If citizens do not directly elect the leader who governs them, how can they hold him accountable for his actions in governing them, if they are not those who placed him in a position of power. How can they revoke a mandate that they didn’t give?
The figure of the ‘maximum leader’ is, in turn, parliamentarian and leader of the only political party permitted within the Cuban system. In short: a manifestation of the unity of power as a principle of state organization contrary to that of a democratic republic, and a way to maintain by force the indivisible unity of state power.
The existence of a single party established by constitutional law that bases its workings on “democratic centralism” (another principle of state organization),assumes the latter’s involvement in the government. That is, the meeting of its leaders in a public center of power, strengthening a system founded on the principle of authority. This recognition imposes by law a single-party form of government, and the consequent institutionalization of the communist ideology. And results in the prohibition of political pluralism. Other organizations may exist; but these must be faithful to the Marxist-Leninist doctrine and must execute the policy of the Communist Party of Cuba (PCC).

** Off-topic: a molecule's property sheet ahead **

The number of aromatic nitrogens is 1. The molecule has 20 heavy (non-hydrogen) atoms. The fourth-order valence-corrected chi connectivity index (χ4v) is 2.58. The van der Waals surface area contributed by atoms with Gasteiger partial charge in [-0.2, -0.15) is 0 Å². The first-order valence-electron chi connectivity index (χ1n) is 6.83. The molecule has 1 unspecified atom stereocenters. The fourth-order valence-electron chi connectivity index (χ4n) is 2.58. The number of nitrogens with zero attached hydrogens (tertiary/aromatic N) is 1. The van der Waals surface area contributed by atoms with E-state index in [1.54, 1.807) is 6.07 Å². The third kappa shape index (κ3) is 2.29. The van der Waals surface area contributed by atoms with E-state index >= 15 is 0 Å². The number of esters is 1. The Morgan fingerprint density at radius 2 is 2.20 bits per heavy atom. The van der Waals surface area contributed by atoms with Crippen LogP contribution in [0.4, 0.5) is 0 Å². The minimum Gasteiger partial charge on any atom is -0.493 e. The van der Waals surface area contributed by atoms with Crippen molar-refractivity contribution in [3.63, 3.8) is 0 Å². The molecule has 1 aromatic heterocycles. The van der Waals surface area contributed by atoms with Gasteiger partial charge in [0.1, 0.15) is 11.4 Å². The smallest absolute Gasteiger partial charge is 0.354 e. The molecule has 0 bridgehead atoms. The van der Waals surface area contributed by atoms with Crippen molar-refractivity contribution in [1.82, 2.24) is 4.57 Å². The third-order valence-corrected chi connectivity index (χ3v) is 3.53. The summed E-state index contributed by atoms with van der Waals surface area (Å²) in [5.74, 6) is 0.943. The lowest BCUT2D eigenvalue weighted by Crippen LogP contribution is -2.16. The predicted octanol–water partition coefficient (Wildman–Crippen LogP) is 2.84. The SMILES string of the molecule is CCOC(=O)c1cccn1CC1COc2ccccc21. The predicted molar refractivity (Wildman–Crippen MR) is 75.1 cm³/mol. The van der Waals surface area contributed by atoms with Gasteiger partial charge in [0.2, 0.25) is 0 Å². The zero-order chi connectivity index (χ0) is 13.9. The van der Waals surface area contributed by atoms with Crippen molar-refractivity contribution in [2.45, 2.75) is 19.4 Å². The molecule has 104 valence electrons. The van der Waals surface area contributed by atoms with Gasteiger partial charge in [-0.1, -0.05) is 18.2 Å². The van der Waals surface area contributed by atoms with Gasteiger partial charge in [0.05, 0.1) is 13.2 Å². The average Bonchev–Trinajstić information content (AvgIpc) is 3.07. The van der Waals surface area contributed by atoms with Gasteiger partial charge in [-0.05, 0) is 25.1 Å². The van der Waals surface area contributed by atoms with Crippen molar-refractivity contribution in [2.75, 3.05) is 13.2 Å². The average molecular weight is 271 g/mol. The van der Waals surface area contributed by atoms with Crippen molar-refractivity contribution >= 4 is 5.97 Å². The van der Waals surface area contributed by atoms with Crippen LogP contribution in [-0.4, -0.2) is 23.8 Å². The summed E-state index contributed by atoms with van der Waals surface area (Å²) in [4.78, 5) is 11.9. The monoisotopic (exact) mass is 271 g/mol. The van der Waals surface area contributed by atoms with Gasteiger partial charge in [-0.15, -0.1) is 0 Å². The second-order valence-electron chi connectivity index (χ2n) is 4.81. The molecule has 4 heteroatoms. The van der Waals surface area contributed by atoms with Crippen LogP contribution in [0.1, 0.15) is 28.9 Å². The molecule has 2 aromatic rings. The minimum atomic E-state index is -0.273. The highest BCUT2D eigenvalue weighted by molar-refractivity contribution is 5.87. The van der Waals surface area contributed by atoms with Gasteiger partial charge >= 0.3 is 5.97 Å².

Thus, it is ensured that all sectors of society are within the same political system. This facilities the leaders “selling themselves” as representatives of everyone, all classes and parts of the population, in practice making it unnecessary for other sociopolitical organizations to exist. In fact, the national deputies, who supposedly represent the people, are members of the Cuban Communist Party (PCC).It is obvious, therefore, that the PCC doesn’t need to participate in the elections.
Finally, I would like to note that the existence of a law, like Law 88 of 1999 that invokes the defense of the Socialist State and the independence of Cuba to punish any individual who in any way collaborates with the radio, television, newspapers, magazines or other foreign mass media, giving his opinions about the actions of the government, corroborates that Cubans do not enjoy freedom of expression.
In Cuba, it is well know, power is concentrated and is exercised for a narrow group of people — the members of the Council of State, and above all, for the president. A group that, in addition, has no limits on their powers under the law.
The ideological principles of the only existing political party establish authoritarian principles for the management of government. Their commands are not subject to oversight or democratic control on the part of the governed, whose individual liberties are suppressed, particularly of expression or opinion.
The Union of Soviet Socialist Republics (USSR) was a dictatorial one-party State, which, over nearly ninety years of existence, demonstrated that “republic” and “democracy” are not the same thing, because a republic is a kind of State based on the concept that sovereignty resides in the people. In the past, and also in the present, States have hidden anti-democratic and totalitarian regimes behind this concept.
In conclusion: the system of government named in the Constitution of the Republic of Cuba is not a democratic republic, as it proclaims itself to be in the first article. It is a simple state domination.